2. George Potter Reply

    August 12, 2021 at 5:48 pm

    1) All the relevant papers and reports behind the decision to sell Liongate (most of them initiated by the Conservatives in 2018) have already been published.

    2) The facts are already in the public domain and, unless Mr Davis feels some facts are missing, an enquiry two years after the fact would cost significant amounts of taxpayers’ money and reveal absolutely nothing new.

    3) The council’s Overview and Scrutiny Committee is chaired by Conservative group leader Cllr Paul Spooner. If the Tories genuinely think there has been maladministration then why isn’t Cllr Spooner getting the Scrutiny Committee to scrutinise the decision?

    Or is it that, not satisfied with saddling the taxpayer with risky investments in the first place, the Tories now want to waste even more taxpayer funds in a pointless attempt to blame the current administration for their own mistakes?

    George Potter is a Lib Dem borough councillor for Burpham.

  3. Mark Bray-Parry Reply

    August 12, 2021 at 6:43 pm

    Leaving aside whether the Liongate sale was correct or not, I find it remarkable that I’m reading yet another letter where a Conservative member is sniping at the Lib Dems’ social housing record.

    While the number of units secured for social housing has been disappointing, have they forgotten that it is Tory national and local government policy that has devastated the stock of social housing in the UK?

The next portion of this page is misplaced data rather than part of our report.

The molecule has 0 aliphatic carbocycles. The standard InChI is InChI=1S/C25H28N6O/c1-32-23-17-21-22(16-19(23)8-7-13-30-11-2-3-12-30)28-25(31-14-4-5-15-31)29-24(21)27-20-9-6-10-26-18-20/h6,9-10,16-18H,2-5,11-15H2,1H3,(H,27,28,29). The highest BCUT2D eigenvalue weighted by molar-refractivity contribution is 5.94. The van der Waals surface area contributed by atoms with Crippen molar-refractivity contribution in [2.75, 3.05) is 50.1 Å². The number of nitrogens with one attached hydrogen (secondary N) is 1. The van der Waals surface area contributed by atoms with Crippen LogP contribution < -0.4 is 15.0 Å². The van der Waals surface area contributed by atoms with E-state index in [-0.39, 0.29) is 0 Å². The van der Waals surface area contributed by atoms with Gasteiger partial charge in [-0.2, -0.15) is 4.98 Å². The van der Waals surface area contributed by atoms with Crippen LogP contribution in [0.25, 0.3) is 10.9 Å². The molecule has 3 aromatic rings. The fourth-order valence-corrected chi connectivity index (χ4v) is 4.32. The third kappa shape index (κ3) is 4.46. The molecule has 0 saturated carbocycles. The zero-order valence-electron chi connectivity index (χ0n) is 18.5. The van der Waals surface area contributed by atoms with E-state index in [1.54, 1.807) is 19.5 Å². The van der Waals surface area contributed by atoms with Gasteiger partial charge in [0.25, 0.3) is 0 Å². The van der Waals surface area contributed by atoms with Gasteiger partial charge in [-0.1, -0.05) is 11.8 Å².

I assume they are simultaneously campaigning for policies such as “Right to Buy” to be abolished, or for public funding of social housing?

    Somehow I suspect not.

    Mark Bray-Parry is a spokesperson for The Green Party

  4. Simon Mason Reply

    August 12, 2021 at 8:44 pm

    Is this the same Cllr Davis who approved a bid for a doctors surgery for Burchatts Barn in April 2017 despite the doctor’s surgery bid having a multitude of issues including not having approved funding from the NHS?

    This wasted at least 18 months of potential rental income and was disappointing given former councillor Davis’s property expertise.

    I find Cllr Rigg’s detailed explanation of the facts about Liongate very plausible and Mr Davis’s attack of George Potter’s support disgraceful.

  5. John Perkins Reply

    August 12, 2021 at 8:54 pm

    Perhaps Cllr Rigg thinks GBC should avoid the silly unnecessary expense of an inquiry.

    Why should we all be expected to pay for former councillor Davis’s dreams?

  6. Geoff Davis Reply

    August 14, 2021 at 11:24 am

    Has Simon Mason read the KPMG Inquiry report on Burchetts Barn, commissioned by R4GV? If he had, he would see no mention of me, apart from an email exchange “interview”. I suggest Mr Mason reads the public report and corrects his statement.

    My main point is that if GBC could have an inquiry into a relatively small letting matter (not a sale) on Burchatts Barn, then there is absolutely no reason not to have an independent inquiry into the Liongate sale where there are substantial misgivings on the capability of those charged with making proper experienced property decisions.

    I think the council lost at least £4 million in the way the property was sold, to the huge cost of council taxpayers, quite apart from the missed opportunity to add to the council’s housing numbers.

    Geoff Davis is a former Conservative borough councillor.

  7. John Perkins Reply

    August 14, 2021 at 8:26 pm

    Admittedly counterfactual, there is no way of knowing if the loss would have been greater if the property was not sold, though there are some who have tried to make exactly that case.